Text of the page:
FIG. 1 shows a communications system 10 that is configured to provide secure communications between two nodes. Communications system 10 includes a first node 12 (node A), a communications link 14 and a second node 16 (node B). Nodes 12 and 16 are both connected to link 14 and configured to send and receive data over link 14. Link 14 can include one or more connections, networks, or other communication resources.
FIG. 2 shows an exemplary mobile telecommunications system 20, such as, for example, a global system for mobile (GSM) communications system, having a mobile station (MS) 22 (e.g., a cellular telephone) that is configured to communicate over a secure radio interface link 24 to a base station (BS) 26. Thus, MS 22 is similar to node 12 and BS 26 is similar to node 16, in depicted FIG. 1. As such, MS 22 is able to transmit up-link signals to BS 26 and BS 26 is able to transmit down-link signals to MS 22, in a secure manner over radio interface link 24.
BS 26 is further connected to a mobile switching center/visitor location register (MSC/VLR) 28. MSC/VLR 28 provides communications services to the subscriber associated with MS 22 as defined by a home location register (HLR) 30. For example, MSC/VLR 28 can provide for calls between MS 22 and a remote telecommunications terminal (TT) 36, through a gateway mobile switching center (GMSC) 32 and one or more networks 34.
FIG. 3 shows an exemplary conventional authentication process and arrangement suitable for use in communications systems 10 and 20, above.
As depicted in FIG. 3, within each of nodes 12 and 16 there is a cryptography key 40. Cryptography key 40 is a key that has been previously agreed to and provided to the parties seeking to conduct secure communication sessions over link 14. Thus, for example, cryptography key 40 can be a secret key or a public/private key pair.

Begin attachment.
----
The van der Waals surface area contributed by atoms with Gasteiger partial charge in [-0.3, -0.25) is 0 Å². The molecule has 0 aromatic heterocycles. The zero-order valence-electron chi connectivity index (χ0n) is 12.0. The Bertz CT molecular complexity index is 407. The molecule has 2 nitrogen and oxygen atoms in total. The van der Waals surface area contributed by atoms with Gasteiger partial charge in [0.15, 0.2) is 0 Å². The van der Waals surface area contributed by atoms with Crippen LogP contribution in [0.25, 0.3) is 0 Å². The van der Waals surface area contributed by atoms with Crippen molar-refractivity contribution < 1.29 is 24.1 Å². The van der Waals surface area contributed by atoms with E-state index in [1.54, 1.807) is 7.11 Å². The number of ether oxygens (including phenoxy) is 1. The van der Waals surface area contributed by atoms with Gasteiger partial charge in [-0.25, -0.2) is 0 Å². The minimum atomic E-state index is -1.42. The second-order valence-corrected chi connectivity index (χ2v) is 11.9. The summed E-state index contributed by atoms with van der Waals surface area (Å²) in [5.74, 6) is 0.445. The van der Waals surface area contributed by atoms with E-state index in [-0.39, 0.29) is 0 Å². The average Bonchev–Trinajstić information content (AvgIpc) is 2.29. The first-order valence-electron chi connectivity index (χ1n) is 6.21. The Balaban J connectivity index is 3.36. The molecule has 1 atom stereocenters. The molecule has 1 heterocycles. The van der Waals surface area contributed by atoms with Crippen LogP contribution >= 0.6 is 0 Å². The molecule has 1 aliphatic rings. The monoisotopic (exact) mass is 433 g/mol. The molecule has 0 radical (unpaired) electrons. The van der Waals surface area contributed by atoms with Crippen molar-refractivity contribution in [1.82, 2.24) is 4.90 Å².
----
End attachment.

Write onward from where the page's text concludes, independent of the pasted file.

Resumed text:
Cryptography key 40 is provided, within each node (12 and 16), to an authentication unit (A3) 42 and a ciphering key generator (A8) 44. Authentication unit 42 is configured to perform an authentication process by sending/receiving a challenge message 46 over link 14 and sending/receiving a challenge response message 48 over link 14. Upon receiving a challenge message over link 14, an authentication unit 42 outputs a response message 48 that is generated using cryptography key 40. Upon receiving a response message, an authentication unit 42 will process the received data and verify that the sending node had used cryptography key 40 to generate response message 48. As described above, the authentication process can be one-way or mutual (both ways), and can be conducted initially, randomly, periodically, etc., as deemed necessary.
Following a successful authentication process, ciphering key generator 44 generates a ciphering key using a random input value (e.g., a challenge value) and cryptography key 40, for example. The ciphering key is then used to encrypt data prior to transmitting the data over link 14, and decrypt received data. Preferably, the ciphering key is computed immediately after (or in parallel with) the computation of the response in the authentication process.
At some point during a secure communication session it may be necessary to generate a new ciphering key to ensure that security is maintained. For example, nodes 12 and/or 16 can be configured to require generation of a new ciphering key after a certain amount of time has passed, and/or data has been transmitted.
The usual procedure is for one of the nodes to send a new random challenge value in a challenge message 46, which is then used (following successful completion of the latest authentication process) to compute a new ciphering key. In certain systems, an abbreviated authentication process is preformed, wherein there is no need to send a response message 48. While this type of abbreviated authentication process reduces overhead and allows for new ciphering keys to be generated, it has the disadvantage that the new ciphering keys are no longer related (i.e., logically) to the authentication performed at the beginning of the secure communications session.